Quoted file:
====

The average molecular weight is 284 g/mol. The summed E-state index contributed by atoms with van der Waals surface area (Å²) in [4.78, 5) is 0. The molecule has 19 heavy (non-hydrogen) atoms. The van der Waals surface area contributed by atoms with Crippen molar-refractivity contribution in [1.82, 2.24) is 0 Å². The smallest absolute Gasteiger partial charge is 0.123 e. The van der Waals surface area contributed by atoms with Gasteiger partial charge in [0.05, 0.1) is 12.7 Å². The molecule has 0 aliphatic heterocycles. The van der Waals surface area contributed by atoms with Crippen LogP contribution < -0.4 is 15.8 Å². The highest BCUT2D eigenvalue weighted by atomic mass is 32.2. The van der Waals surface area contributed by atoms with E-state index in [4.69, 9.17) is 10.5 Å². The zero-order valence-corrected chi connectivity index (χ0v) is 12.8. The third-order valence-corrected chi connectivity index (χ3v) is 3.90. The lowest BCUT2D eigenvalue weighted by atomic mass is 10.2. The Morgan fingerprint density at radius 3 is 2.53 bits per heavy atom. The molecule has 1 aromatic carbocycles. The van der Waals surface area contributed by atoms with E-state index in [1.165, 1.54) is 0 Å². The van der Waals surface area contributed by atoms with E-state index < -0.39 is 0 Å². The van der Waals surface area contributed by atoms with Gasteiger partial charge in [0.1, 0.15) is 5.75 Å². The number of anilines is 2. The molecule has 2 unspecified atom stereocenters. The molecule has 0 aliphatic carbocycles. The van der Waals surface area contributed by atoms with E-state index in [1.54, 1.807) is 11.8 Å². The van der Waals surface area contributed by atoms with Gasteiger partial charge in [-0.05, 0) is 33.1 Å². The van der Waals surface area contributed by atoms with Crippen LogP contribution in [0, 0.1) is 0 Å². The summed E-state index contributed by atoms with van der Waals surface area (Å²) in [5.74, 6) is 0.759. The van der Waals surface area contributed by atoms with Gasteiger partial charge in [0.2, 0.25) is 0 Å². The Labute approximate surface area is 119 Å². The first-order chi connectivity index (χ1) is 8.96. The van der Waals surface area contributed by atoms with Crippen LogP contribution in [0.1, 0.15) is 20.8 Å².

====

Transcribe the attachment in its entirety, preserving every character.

The average molecular weight is 284 g/mol. The summed E-state index contributed by atoms with van der Waals surface area (Å²) in [4.78, 5) is 0. The molecule has 19 heavy (non-hydrogen) atoms. The van der Waals surface area contributed by atoms with Crippen molar-refractivity contribution in [1.82, 2.24) is 0 Å². The smallest absolute Gasteiger partial charge is 0.123 e. The van der Waals surface area contributed by atoms with Gasteiger partial charge in [0.05, 0.1) is 12.7 Å². The molecule has 0 aliphatic heterocycles. The van der Waals surface area contributed by atoms with Crippen LogP contribution < -0.4 is 15.8 Å². The highest BCUT2D eigenvalue weighted by atomic mass is 32.2. The van der Waals surface area contributed by atoms with E-state index in [4.69, 9.17) is 10.5 Å². The zero-order valence-corrected chi connectivity index (χ0v) is 12.8. The third-order valence-corrected chi connectivity index (χ3v) is 3.90. The lowest BCUT2D eigenvalue weighted by atomic mass is 10.2. The Morgan fingerprint density at radius 3 is 2.53 bits per heavy atom. The molecule has 1 aromatic carbocycles. The van der Waals surface area contributed by atoms with E-state index in [1.165, 1.54) is 0 Å². The van der Waals surface area contributed by atoms with E-state index < -0.39 is 0 Å². The van der Waals surface area contributed by atoms with Gasteiger partial charge in [0.1, 0.15) is 5.75 Å². The number of anilines is 2. The molecule has 2 unspecified atom stereocenters. The molecule has 0 aliphatic carbocycles. The van der Waals surface area contributed by atoms with E-state index in [1.54, 1.807) is 11.8 Å². The van der Waals surface area contributed by atoms with Gasteiger partial charge in [-0.05, 0) is 33.1 Å². The van der Waals surface area contributed by atoms with Crippen LogP contribution in [0, 0.1) is 0 Å². The summed E-state index contributed by atoms with van der Waals surface area (Å²) in [5.74, 6) is 0.759. The van der Waals surface area contributed by atoms with Gasteiger partial charge in [0.2, 0.25) is 0 Å². The Labute approximate surface area is 119 Å². The first-order chi connectivity index (χ1) is 8.96. The van der Waals surface area contributed by atoms with Crippen LogP contribution in [0.1, 0.15) is 20.8 Å².